Looking back at a year of Climate Emergency Manchester with a series of posts from the Core Group members.
I’m an historian and research strategy manager at the University, living in Manchester since 2015. At heart, I’ve spent the past five years getting to know the city and the people who make it.
My involvement in CEM came when my friend Marc asked if I wanted to formalise some of the many conversations we’d had about ‘what is to be done’. And introduced me to Calum. The offer came at a good time for me: after my job had expanded three times in as many years, I could now see a way to carve some space out of work commitments. Or rather, it came at a time when the terrifying planetary situation meant I could no longer fall back on such excuses for not taking more action.
I’ve been involved in lots of ‘extracurricular’ activities over the years, some of them activist and some of them environmental, if you take a broad definition of both those terms. I was a trade union organiser, a founding member of a local food cooperative and a researcher for People and Planet HQ, just as they were hatching plans to get the first university in the UK to divest. My activism has entailed more listening than shouting on the streets. I’ve often taken on mentoring or support roles, most rewardingly serving as a nightline worker for a charity supporting victims of domestic abuse. I like being involved in the early stages of an initiative, when we are all collectively figuring out what we do. But this means I have seen burnout too.
A year with CEM has been a crash course in local government. If you’d asked me last spring how a scrutiny committee functioned or sub-group operated, I would have looked at you blankly or given a vague, garbled answer. Like most people. Local government is rarely glamorous and seldom taught in schools. But it matters. And it is not so difficult to get up to speed. I watched and listened and then passed on what I learned to other people. This is what I am most proud of: helping others to engage more with local democracy. Without pretending that it’s perfect, or a wild ride.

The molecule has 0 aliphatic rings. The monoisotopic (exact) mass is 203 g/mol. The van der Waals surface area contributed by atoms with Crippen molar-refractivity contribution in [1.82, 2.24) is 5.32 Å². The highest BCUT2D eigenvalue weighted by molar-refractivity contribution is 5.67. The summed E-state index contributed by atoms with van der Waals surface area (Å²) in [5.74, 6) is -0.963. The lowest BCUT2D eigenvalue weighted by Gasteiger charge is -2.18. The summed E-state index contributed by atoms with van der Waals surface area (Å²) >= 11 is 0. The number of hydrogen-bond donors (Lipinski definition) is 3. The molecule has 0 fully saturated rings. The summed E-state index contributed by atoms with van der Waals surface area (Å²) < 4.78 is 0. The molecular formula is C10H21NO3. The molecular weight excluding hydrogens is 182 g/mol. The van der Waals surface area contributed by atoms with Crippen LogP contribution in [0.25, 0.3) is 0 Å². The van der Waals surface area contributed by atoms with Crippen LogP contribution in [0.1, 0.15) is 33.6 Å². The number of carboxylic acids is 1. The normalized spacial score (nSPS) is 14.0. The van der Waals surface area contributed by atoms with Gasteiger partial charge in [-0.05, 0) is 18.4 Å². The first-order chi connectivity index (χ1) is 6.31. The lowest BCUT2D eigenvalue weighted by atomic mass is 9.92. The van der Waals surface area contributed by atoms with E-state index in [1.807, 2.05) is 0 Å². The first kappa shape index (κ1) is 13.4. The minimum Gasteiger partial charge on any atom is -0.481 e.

We’re all plate spinners, and have inevitably dropped a few. We have missed deadlines or not maximised an opportunity here and there. But I’d rather that we stayed healthy than tick off everything on an ambitious list. Besides, we haven’t always been helped in our endeavours by confusing processes or obfuscated information. There are developments like the Local Plan or Spatial Framework whose significance I only now appreciate.
What has it cost me? A bit of metaphorical loose change (Sandbar is card only). Definitely time, but I see that as my rent payment. On occasions, some sleep – but mainly because I’m switching off the light with a brain still buzzing about what we could do next.
And what should that next step be? I’m also writing in the early days of lockdown. I don’t think this fundamentally changes the answer that I would have given a few weeks ago but it does lend it a heightened relevance. From the outset, connecting citizens has been central to CEM and what interested me. I hope that some of the solidarities we’re seeing now can continue long-term and in the face of threats that feel less immediate. I’m particularly looking forward to projects that link up Manchester with other cities and other boroughs. Whatever is coming, it has to be better to face it together.
1 thought on “A Year of CEM – Chloe Jeffries”
I wonder if you could help the local epetition in Didsbury which I have recently put up on the GMC website. It concerns support for cyclists from East Didbury into / out of Didsbury village. That stretch of the A51045 (Wilmsow Road) is a bit of a nightmare for cyclists as the epetition states.
I notice that CEM was very succesful in promoting an epetition “Respond to climate change with more democracy and more money” and gathered over 700 signatures. Is there any chance you would be able to forward notice of my epetition to those who signed CEM’ s?